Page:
As a part of my designer leadership role at Leapfrog, I am also responsible for screening and vetting UI/UX design job candidates in the company. A general workflow when we receive a new application is that we ask them to prepare and present case studies (or at least one case study). They’re required to select a project that they like and present us a walkthrough of the case study.
While I agree that I have seen some top-notch case studies presented in the job interview, I’ve also seen many many case studies that are not just passable, but created with utmost neglect. I have spoken in an earlier blog how to write a kick-ass CV, but a designer’s job application is incomplete with just a CV. What we also require to look at is at least one example of the work that you did. Or, what we call in our terms – the case study.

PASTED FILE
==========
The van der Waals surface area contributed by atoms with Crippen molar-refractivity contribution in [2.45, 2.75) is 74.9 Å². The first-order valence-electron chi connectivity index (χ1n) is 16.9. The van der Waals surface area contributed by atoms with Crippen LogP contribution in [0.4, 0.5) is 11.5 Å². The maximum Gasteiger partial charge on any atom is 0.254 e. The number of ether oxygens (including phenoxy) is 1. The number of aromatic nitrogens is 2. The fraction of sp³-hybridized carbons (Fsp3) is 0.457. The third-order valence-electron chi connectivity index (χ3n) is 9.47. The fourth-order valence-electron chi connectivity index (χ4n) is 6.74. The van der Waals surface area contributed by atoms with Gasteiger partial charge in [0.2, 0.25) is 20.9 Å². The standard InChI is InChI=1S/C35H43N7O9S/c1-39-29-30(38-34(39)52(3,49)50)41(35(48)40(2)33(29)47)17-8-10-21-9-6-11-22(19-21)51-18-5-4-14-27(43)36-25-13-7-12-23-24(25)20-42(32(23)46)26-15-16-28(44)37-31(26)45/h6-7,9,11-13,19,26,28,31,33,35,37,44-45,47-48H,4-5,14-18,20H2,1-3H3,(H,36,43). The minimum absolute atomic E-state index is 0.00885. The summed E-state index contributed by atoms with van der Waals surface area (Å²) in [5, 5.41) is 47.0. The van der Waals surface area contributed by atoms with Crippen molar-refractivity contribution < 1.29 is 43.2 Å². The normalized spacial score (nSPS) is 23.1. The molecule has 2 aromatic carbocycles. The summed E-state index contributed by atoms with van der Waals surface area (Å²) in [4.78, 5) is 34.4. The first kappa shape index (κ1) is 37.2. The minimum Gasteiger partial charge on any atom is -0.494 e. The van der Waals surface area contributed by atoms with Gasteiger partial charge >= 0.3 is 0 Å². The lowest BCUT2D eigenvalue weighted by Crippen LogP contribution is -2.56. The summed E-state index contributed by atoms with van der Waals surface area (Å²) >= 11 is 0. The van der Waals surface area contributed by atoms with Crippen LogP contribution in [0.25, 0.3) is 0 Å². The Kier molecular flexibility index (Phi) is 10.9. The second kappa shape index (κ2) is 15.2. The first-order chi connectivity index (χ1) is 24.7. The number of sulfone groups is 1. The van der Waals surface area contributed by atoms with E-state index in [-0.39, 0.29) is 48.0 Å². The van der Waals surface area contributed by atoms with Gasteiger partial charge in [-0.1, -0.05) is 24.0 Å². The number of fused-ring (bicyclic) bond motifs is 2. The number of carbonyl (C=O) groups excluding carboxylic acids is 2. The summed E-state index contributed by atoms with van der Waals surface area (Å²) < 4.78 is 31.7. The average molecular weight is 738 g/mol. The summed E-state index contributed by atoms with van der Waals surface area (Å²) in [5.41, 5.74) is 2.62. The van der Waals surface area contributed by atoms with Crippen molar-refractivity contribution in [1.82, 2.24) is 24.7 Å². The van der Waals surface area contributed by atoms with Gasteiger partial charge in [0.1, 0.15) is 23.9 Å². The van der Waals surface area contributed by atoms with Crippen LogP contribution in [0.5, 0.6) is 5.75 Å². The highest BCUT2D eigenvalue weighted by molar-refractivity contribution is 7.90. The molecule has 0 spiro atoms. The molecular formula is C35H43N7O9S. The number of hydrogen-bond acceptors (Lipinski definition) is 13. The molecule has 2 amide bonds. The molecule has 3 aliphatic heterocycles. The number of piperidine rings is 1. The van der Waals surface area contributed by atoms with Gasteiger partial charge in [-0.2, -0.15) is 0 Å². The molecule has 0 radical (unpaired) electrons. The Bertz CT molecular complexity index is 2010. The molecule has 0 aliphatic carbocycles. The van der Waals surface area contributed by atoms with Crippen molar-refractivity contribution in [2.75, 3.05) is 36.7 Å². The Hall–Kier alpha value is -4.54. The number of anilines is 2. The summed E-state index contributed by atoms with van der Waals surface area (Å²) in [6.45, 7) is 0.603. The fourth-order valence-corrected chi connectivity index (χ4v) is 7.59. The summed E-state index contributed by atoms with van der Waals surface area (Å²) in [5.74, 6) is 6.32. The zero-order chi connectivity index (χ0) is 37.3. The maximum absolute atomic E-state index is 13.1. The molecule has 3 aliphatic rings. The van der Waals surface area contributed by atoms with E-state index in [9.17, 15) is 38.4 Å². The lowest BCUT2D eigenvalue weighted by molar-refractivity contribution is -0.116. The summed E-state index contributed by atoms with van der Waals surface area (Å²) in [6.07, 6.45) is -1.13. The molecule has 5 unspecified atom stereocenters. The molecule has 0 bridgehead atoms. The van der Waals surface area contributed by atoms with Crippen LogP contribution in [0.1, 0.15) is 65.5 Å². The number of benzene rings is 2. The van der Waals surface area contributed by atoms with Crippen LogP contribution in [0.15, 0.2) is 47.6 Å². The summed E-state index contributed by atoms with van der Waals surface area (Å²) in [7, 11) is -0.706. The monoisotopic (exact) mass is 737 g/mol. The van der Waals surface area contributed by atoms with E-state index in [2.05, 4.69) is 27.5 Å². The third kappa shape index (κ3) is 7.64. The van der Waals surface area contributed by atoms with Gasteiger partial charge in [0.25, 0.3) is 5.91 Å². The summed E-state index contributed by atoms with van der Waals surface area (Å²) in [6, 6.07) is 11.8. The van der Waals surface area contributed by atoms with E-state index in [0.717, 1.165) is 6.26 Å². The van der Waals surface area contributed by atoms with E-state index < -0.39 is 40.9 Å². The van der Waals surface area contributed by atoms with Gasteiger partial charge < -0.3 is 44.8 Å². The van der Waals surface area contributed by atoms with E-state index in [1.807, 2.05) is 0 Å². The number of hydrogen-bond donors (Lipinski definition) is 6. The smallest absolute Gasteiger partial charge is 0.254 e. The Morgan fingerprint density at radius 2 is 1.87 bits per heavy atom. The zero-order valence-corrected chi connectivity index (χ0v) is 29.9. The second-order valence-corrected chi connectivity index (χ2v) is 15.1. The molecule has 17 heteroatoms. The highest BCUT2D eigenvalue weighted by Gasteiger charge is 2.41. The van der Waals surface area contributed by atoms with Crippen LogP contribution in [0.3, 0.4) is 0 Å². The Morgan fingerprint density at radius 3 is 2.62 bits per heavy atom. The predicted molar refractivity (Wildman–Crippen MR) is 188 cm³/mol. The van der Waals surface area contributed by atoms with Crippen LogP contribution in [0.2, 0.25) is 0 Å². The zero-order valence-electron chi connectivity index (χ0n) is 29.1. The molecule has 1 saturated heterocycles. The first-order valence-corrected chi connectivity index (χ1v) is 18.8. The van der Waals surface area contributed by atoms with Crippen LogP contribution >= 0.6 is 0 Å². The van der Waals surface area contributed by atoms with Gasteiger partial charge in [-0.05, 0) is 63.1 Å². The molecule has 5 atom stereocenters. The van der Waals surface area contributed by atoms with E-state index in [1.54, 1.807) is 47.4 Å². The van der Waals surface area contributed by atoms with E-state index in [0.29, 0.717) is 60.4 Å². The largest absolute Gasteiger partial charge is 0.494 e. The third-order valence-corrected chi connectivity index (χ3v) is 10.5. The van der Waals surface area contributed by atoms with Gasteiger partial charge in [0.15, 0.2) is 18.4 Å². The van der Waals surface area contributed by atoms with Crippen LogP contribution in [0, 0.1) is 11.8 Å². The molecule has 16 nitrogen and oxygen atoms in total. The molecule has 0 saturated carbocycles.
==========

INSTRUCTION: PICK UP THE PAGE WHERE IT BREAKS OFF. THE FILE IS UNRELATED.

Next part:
I really want to emphasize the importance of presenting a solid case study. If you’re applying for, and looking forward to work as a designer, it’s superbly important that you’re able to explain your process and choices to another person. If you’re unable to do this, then you’re just one half of a designer.
So how do I write good design case studies?
A design case study is storytelling. It’s explaining the other person what the situation was, what you problems you discovered and how did you solve the said problem. A case study begins with an introduction, what role you played in the project, what was/were the goals of the project and how you achieved it.
In this video, I try to explain what a typical design case study should look like using the example of a made-up pharmaceutical app (namesake “Medapp”), and what steps I’d typically take to come to a conclusion to solve a problem. In the video, I only talk about one problem of patients not being able to know when they need to refill their prescription. But in a real app you would have dozens or even two dozens of such problems.
For the full case study, please refer to this Notion page.